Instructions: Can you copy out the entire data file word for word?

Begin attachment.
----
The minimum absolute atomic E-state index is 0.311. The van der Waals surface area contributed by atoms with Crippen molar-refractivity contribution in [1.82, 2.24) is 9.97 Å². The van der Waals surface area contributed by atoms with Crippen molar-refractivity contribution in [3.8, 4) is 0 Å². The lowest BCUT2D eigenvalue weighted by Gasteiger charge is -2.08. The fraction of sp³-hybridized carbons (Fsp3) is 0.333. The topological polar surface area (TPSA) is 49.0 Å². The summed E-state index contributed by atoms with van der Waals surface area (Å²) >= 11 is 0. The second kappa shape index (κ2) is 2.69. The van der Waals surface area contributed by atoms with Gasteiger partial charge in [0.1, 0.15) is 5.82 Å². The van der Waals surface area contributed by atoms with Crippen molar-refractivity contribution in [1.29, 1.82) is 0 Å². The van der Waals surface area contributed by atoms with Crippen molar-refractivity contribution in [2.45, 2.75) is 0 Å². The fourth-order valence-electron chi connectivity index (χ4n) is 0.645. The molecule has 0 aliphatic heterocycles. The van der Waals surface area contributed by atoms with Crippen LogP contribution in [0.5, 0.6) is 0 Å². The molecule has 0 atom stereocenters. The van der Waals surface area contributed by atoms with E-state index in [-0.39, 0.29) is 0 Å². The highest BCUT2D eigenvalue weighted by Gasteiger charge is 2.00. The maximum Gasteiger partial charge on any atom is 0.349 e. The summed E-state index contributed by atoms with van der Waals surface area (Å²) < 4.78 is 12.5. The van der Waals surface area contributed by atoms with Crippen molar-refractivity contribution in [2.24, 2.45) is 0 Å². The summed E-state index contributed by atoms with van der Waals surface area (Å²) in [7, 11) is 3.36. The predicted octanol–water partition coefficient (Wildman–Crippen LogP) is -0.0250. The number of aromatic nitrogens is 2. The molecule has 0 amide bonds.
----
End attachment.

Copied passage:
The minimum absolute atomic E-state index is 0.311. The van der Waals surface area contributed by atoms with Crippen molar-refractivity contribution in [1.82, 2.24) is 9.97 Å². The van der Waals surface area contributed by atoms with Crippen molar-refractivity contribution in [3.8, 4) is 0 Å². The lowest BCUT2D eigenvalue weighted by Gasteiger charge is -2.08. The fraction of sp³-hybridized carbons (Fsp3) is 0.333. The topological polar surface area (TPSA) is 49.0 Å². The summed E-state index contributed by atoms with van der Waals surface area (Å²) >= 11 is 0. The second kappa shape index (κ2) is 2.69. The van der Waals surface area contributed by atoms with Gasteiger partial charge in [0.1, 0.15) is 5.82 Å². The van der Waals surface area contributed by atoms with Crippen molar-refractivity contribution in [1.29, 1.82) is 0 Å². The van der Waals surface area contributed by atoms with Crippen molar-refractivity contribution in [2.45, 2.75) is 0 Å². The fourth-order valence-electron chi connectivity index (χ4n) is 0.645. The molecule has 0 aliphatic heterocycles. The van der Waals surface area contributed by atoms with Crippen LogP contribution in [0.5, 0.6) is 0 Å². The molecule has 0 atom stereocenters. The van der Waals surface area contributed by atoms with E-state index in [-0.39, 0.29) is 0 Å². The highest BCUT2D eigenvalue weighted by Gasteiger charge is 2.00. The maximum Gasteiger partial charge on any atom is 0.349 e. The summed E-state index contributed by atoms with van der Waals surface area (Å²) < 4.78 is 12.5. The van der Waals surface area contributed by atoms with Crippen molar-refractivity contribution in [2.24, 2.45) is 0 Å². The summed E-state index contributed by atoms with van der Waals surface area (Å²) in [7, 11) is 3.36. The predicted octanol–water partition coefficient (Wildman–Crippen LogP) is -0.0250. The number of aromatic nitrogens is 2. The molecule has 0 amide bonds.